The Homeless v. The City

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    NEWSLETTERS

    AP
    A man warms himself on a grate in the sidewalk in Philadelphia.

    Several members of San Diego's homeless have filed a federal class-action lawsuit claiming city workers violated their civil liberties by trashing their things while the homeless were grabbing a bite to eat inside a local church.

    On at least three occasions in September and October, the suit claims that San Diego police officers and city crews threw grocery carts and other belongings in the trash while the homeless were receiving services from downtown churches and centers.

    The suit, filed by the ACLU, seeks money for losses and a temporary injunction keeping the city from doing cleanups like this in the future.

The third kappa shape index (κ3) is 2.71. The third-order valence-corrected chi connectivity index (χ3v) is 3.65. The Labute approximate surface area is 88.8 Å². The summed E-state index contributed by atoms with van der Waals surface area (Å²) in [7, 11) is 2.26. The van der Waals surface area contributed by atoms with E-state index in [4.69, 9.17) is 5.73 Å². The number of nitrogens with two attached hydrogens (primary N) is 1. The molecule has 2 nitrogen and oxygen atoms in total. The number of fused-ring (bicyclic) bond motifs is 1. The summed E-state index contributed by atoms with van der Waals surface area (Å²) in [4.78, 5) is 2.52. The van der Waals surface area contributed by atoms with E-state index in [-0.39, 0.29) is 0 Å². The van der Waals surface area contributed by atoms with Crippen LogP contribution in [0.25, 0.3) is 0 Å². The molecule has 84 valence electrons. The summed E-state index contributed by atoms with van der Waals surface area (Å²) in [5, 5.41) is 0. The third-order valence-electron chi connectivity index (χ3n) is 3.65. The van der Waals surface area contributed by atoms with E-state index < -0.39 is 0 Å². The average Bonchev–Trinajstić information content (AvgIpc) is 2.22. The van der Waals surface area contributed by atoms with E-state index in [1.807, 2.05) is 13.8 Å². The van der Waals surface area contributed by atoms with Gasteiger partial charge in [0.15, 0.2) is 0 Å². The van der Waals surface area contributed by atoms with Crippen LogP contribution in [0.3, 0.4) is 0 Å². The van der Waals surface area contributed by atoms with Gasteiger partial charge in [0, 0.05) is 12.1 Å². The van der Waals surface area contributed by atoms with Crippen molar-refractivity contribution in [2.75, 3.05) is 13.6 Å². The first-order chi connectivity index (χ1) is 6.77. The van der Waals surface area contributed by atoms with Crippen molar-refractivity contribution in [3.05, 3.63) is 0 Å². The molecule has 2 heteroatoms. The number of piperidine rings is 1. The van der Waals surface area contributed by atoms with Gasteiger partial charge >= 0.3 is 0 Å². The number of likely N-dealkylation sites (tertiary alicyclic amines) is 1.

A group of homeless people say the raids happened when they went into God’s Extended Hand, an East Village Church, to pray and get some food or into the Neil Good Day Center which provides showers and a laundry facility for the homeless.

    Among the items thrown away were blankets, prescription medications and family photographs the suit alleges.

    John Crawford, 53, is part of the lawsuit. He’s been living on San Diego's streets for the last 18 years. “I’d like to show justice they can't destroy people's personal belongings,” he said.

    David Ross, better known as "the water-man," has been working with San Diego's homeless for years. He hopes this lawsuit is a wake-up call to city leaders.

    “I have never seen a city so apathetic and so unresponsive to the needs of the people down here, it's absolutely unacceptable,” Ross said.

    As of Wednesday night, a spokesperson from the City Attorney's office said they had not yet received the complaint filed in court Wednesday. They will review the lawsuit, before making any comments.